Sugar tax may have prevented 5,000 young girls from becoming obese
The sugary drinks tax may have prevented more than 5,000 young girls from becoming obese, new research suggests.
A study from the University of Cambridge found that the introduction of the levy in April 2018 coincided with an eight per cent drop in obesity levels in Year Six girls, rising to nine per cent in girls from deprived areas.
Researchers from the university’s Medical Research Council Epidemiology Unit tracked changes in obesity levels among children in England in reception year and Year Six, between 2014 and 2020.
Although there was a clear drop in obesity levels for girls, the research found no significant association between the levy and obesity levels in year six boys or younger children from reception class.
Improvement in deprived areas
Prof Jean Adams, the study’s senior author, said: “We know that consuming too many sugary drinks contributes to obesity and that the UK soft drinks levy led to a drop in the amount of sugar in soft drinks available in the UK. So it makes sense that we also see a drop in cases of obesity, although we only found this in girls.
“Children from more deprived backgrounds tend to consume the largest amount of sugary drinks, and it was among girls in this group that we saw the biggest change.”
In England, one in 10 reception-age children, aged 4 to 5, is living with obesity and this figure doubles to one in five children in Year Six, those aged 10 and 11.
Children who are obese are more likely to suffer from serious health problems, including high blood pressure, Type II diabetes and depression, in childhood and in later life.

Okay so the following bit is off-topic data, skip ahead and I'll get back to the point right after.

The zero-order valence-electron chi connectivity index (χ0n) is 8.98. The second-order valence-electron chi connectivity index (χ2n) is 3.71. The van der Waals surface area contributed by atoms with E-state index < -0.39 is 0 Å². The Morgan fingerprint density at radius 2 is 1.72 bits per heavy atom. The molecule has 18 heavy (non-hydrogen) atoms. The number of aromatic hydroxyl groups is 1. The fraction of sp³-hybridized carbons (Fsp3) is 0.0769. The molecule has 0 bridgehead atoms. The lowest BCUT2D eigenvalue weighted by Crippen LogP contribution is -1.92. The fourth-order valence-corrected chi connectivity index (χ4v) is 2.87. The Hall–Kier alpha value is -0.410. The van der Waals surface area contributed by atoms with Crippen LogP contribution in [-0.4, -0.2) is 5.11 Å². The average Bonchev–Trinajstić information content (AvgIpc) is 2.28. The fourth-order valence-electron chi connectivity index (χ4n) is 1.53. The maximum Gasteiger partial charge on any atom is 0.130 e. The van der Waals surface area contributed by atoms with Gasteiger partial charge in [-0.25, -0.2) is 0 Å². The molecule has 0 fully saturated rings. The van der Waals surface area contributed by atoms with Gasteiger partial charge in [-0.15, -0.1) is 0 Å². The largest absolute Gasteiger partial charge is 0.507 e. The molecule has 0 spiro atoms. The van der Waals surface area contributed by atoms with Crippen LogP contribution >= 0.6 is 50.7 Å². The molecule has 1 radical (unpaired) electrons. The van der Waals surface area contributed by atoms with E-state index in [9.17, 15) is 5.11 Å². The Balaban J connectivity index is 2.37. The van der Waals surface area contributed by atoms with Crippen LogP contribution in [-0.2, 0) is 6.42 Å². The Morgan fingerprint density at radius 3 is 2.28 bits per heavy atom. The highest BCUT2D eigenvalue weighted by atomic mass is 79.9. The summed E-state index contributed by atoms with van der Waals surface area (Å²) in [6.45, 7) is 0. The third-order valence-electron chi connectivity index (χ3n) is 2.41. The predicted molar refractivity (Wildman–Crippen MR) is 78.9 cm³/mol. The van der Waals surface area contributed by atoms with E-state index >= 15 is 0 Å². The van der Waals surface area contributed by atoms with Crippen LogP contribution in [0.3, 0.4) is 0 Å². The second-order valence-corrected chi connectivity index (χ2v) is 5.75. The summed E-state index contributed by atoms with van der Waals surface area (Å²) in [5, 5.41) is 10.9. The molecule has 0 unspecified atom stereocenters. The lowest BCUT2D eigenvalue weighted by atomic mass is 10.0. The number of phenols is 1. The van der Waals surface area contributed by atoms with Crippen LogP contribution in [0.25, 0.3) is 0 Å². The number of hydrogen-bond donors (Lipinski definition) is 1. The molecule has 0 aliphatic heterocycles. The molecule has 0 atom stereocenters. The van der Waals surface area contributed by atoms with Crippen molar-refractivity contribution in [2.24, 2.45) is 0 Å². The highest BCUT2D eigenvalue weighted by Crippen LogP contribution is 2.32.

In the UK, young people consume significantly more added sugars than is recommended. By late adolescence, they typically consume 70g of added sugar per day, more than double the recommended amount, 30g. A large source of this is sugar-sweetened drinks.
Health risks in later life
Dr Nina Rogers, the study’s first author, said: “We urgently need to find ways to tackle the increasing numbers of children living with obesity. Otherwise, we risk our children growing up to face significant health problems.
“That was one reason why the UK’s soft drinks industry levy was introduced, and the evidence so far is promising. We’ve shown for the first time that it is likely to have helped prevent thousands of children each year becoming obese.
“It isn’t a straightforward picture, though, as it was mainly older girls who benefited. But the fact that we saw the biggest difference among girls from areas of high deprivation is important and is a step towards reducing the health inequalities they face.”
The research was published in the journal PLOS Medicine.